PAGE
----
Unlike Christian art, Islamic art is not restricted to religious work. However, it includes all the artistic traditions in the Muslim culture, where art pieces seek to portray the meaning and essence of things, rather than just its physical form. Islamic art is often vibrant, distinctive, and it transcends about time and space.
Introduction of Geometry in Islamic Art
Geometry and patterns are important in Islamic art. Back in the early days, geometric motifs were popular with Islamic artists all over the world for decorating surfaces, walls, floors, textiles and even book covers. As Islam spread from nation to nation, Islamic artists combined their love for geometry and created a new distinctive Islamic art that expresses the logic and order of the Islamic vision of the universe.
Geometric ornamentation may have reached its best in the Islamic world, but the sources for both the shapes and patterns already existed among the Greeks, Romans, and the Sasanians in Iran. Islamic artists took key elements from the classical tradition then elaborated them to form a new decoration that stressed the importance of unity and order.
Instead of decorating buildings and other surfaces with human figures, Islamic artists developed complex geometric decorative designs and intricate patterns to adorn palaces, mosques and other public places.
Repeating patterns can also represent the unchanging laws of God. Muslims are expected to maintain certain rules that were originally set forth by the Prophet Muhammad. In this way, the rules of construction of geometric patterns provide a visual analogy to religious rules of behavior.
Geometry and Patterns
Compasses and rulers were the basic instruments for constructing geometric designs. The circle is the foundation for Islamic patterns and it plays an important role in calligraphy, which the Arabs defined as “the geometry of the line”, and it structures all the complex Islamic patterns using geometric shapes.
These are three basic characteristics in Islamic geometry.
- Islamic patterns are made up of a small number of repeated geometric elements, which are mainly the circle, square, and straight lines. These shapes are duplicated and interlaced into intricate combinations. Most patterns are based on grids that are composed of equilateral triangles, squares, and hexagons. This is also known as tessellation.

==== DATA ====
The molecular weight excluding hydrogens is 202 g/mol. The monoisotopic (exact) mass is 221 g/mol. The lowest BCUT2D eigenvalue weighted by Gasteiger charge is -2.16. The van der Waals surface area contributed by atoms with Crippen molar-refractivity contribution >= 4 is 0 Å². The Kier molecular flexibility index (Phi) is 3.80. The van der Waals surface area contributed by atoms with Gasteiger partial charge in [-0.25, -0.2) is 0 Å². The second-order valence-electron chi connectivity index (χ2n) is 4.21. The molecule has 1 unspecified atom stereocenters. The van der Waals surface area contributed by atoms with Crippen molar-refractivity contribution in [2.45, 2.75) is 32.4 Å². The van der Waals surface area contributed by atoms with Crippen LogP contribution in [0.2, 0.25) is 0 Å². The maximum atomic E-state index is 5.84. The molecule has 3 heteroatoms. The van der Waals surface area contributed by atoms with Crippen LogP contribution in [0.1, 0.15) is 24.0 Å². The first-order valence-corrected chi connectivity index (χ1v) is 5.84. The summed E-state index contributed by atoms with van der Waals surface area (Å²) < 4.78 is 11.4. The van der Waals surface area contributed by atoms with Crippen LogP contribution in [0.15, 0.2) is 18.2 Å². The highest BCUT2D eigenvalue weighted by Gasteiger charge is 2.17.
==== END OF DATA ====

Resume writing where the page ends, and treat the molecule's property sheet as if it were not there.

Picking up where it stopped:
- They are two-dimensional. The designs often have a background and foreground. Patterns are placed upon patterns to flatten the space in order not to create depth. Some designs are created by fitting all the polygonal shapes together, leaving no gaps in between. The concept of space in Islamic art is very different from western art, where there is usually a linear perspective. Artists of the Islamic world were not interested in linear perspective. Others are usually vegetal patterns that are set against a contrasting background which creates interlaces of lines, weaving over and under in a way that emphasizes the foreground.
- Geometric ornamentation in Islamic art gives freedom and is not designed to fit within a frame.
Examples of Islamic geometry art works.
a) Molded tile panel, 13th–14th century; Ilkhanid period
Ceramic with turquoise and cobalt glaze; 41 1/2 x 24 in.
(105.4 x 61 cm)
Rogers Fund, 1937 (37.40.26,.27)
A pattern such as this required only two kinds of molds to make a beautiful and interesting design, one of the most popular of Islamic tessellations.
b) Tile panel in the star-cross pattern (detail), 13th–14th century;
Ceramic, composite body, luster painted overglaze; 16 3/4 x 42 in.
(42.5 x 106.7 cm)
The Edward C. Moore Collection, Bequest of Edward C. Moore,
Rogers Fund, 1908 (08.110.19)
Gift of Rafael Gustavino, 1928 (28.89.4)
H. O. Havemeyer Collection, Gift of H. O. Havemeyer, 1941
This is another of the popular tessellation patterns using eightpointed stars, many of which include a calligraphic border of Persian poetry.
c) Mihrab, 1354; post-Ilkhanid period
Iran, attributed to Isfahan
Mosaic of monochrome-glaze tiles on composite body set on
plaster; 11 ft. 3 in. x 7 ft. 6 in. (3.4 x 2.9 m)
Harris Brisbane Dick Fund, 1939 (39.20)
The most important interior element in an Islamic religious building is the mihrab, a wall niche that indicates the direction of Mecca, toward which the faithful must face during the daily prayers. This mihrab is from the Madrasa Imami, a religious school founded in Isfahan in 1354. It is made of glazed earthenware cut into small pieces and embedded in plaster. Three kinds of Islamic designs can be found here —vegetal, calligraphic, and geometric.
All 3 pictures and descriptions taken from: http://www.metmuseum.org/explore/publications/pdfs/islamic_geometric/islamic_art_and_geometric_design.pdf
Here is an example of a contemporary geometric art:
Picture taken from: http://www.root2art.co.uk